In children, no significant association was found between viral load and antibody titers. The viral load was linked to antibody levels, but not to age, in seropositive adults and children alike.
Compared to uninfected adults, seropositive adults had a lower frequency of memory B-cells producing immunoglobulin G (IgG), while transitional B-cells, CD4 and CD8 T effector memory cells (TEM) cells were higher in frequency. Uninfected children had lower levels of transitional B-cells as compared to infected children; however, the other types of B- and T-cells were unaffected.
The innate immune response was also identical in children and adults, independent of seroconversion.
The current study’s findings demonstrate that fewer children with SARS-CoV-2 infection seroconvert than adults at similar average viral loads. The cellular immune response to the infection in adults is clearest in seropositive adults but not in children. This could mean that recovered children are vulnerable to reinfection over the long term compared to adults with a prior infection.
Earlier studies have suggested that over a third of adults with mild COVID-19 fail to seroconvert. Furthermore, these individuals had a lower viral load and were younger. This corroborates the findings of the current study.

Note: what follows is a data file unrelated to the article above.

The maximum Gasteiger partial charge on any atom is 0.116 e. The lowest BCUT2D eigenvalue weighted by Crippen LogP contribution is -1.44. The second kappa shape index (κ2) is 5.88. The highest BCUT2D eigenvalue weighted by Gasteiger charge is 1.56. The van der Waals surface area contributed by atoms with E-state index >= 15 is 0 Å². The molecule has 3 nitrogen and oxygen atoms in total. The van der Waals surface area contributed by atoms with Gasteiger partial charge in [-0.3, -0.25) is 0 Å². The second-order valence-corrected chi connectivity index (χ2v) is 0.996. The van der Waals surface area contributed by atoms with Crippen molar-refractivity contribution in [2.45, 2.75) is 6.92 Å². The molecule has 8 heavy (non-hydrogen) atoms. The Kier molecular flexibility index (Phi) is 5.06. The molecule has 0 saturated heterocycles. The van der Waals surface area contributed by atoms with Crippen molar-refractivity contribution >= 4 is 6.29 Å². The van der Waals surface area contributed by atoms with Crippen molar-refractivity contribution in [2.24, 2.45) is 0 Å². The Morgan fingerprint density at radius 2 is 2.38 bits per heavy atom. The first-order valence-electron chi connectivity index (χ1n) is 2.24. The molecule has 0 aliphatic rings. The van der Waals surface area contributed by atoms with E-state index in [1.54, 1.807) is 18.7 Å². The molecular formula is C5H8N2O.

An important observation is that a Ct value less than 26 is linked to seroconversion in adults and children, agreeing with earlier research. In addition, the finding that asymptomatic infection correlates of lower seroconversion rates and lower antibody titers in adults but not in children is supported by prior studies.
The immune response to SARS-CoV-2 appears to be different in children, even at comparable viral loads and exposure to the same variants. The reasons may range from the variation in antibody profiles and memory B-cell populations in adults and children.
The observed reduction in IgG-secreting memory B-cells in adults following seroconversion is correlated with an increase in transitional B-cells in both adults and children. The latter may be a compensatory increase in response to the activation and loss of memory B-cells already existing in the body. Notably, the part played by transitional B-cells in seroconversion is currently unknown.